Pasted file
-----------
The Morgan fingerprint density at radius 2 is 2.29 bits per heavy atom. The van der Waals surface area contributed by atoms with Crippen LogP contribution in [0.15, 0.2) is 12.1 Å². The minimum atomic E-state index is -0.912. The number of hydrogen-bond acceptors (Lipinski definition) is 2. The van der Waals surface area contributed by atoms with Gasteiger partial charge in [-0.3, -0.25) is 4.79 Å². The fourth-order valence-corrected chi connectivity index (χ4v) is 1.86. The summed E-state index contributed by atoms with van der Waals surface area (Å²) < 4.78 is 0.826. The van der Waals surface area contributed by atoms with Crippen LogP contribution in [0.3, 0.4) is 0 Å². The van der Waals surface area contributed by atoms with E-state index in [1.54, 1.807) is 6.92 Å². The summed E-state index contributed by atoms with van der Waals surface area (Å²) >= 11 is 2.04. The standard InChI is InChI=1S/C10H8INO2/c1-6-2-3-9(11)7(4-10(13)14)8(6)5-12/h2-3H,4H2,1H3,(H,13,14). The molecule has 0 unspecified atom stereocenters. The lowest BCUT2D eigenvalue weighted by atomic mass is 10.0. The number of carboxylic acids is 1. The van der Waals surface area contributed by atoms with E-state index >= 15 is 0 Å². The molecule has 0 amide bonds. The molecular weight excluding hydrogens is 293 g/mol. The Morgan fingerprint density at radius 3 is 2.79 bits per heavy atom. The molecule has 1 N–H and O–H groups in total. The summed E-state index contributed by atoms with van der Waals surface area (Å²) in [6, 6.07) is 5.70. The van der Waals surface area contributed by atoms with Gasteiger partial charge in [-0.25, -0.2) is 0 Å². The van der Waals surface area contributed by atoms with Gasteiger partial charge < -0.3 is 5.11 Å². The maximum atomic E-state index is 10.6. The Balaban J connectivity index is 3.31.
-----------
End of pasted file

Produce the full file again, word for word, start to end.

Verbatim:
The Morgan fingerprint density at radius 2 is 2.29 bits per heavy atom. The van der Waals surface area contributed by atoms with Crippen LogP contribution in [0.15, 0.2) is 12.1 Å². The minimum atomic E-state index is -0.912. The number of hydrogen-bond acceptors (Lipinski definition) is 2. The van der Waals surface area contributed by atoms with Gasteiger partial charge in [-0.3, -0.25) is 4.79 Å². The fourth-order valence-corrected chi connectivity index (χ4v) is 1.86. The summed E-state index contributed by atoms with van der Waals surface area (Å²) < 4.78 is 0.826. The van der Waals surface area contributed by atoms with Crippen LogP contribution in [0.3, 0.4) is 0 Å². The van der Waals surface area contributed by atoms with E-state index in [1.54, 1.807) is 6.92 Å². The summed E-state index contributed by atoms with van der Waals surface area (Å²) >= 11 is 2.04. The standard InChI is InChI=1S/C10H8INO2/c1-6-2-3-9(11)7(4-10(13)14)8(6)5-12/h2-3H,4H2,1H3,(H,13,14). The molecule has 0 unspecified atom stereocenters. The lowest BCUT2D eigenvalue weighted by atomic mass is 10.0. The number of carboxylic acids is 1. The van der Waals surface area contributed by atoms with E-state index >= 15 is 0 Å². The molecule has 0 amide bonds. The molecular weight excluding hydrogens is 293 g/mol. The Morgan fingerprint density at radius 3 is 2.79 bits per heavy atom. The molecule has 1 N–H and O–H groups in total. The summed E-state index contributed by atoms with van der Waals surface area (Å²) in [6, 6.07) is 5.70. The van der Waals surface area contributed by atoms with Gasteiger partial charge in [-0.25, -0.2) is 0 Å². The van der Waals surface area contributed by atoms with Gasteiger partial charge < -0.3 is 5.11 Å². The maximum atomic E-state index is 10.6. The Balaban J connectivity index is 3.31.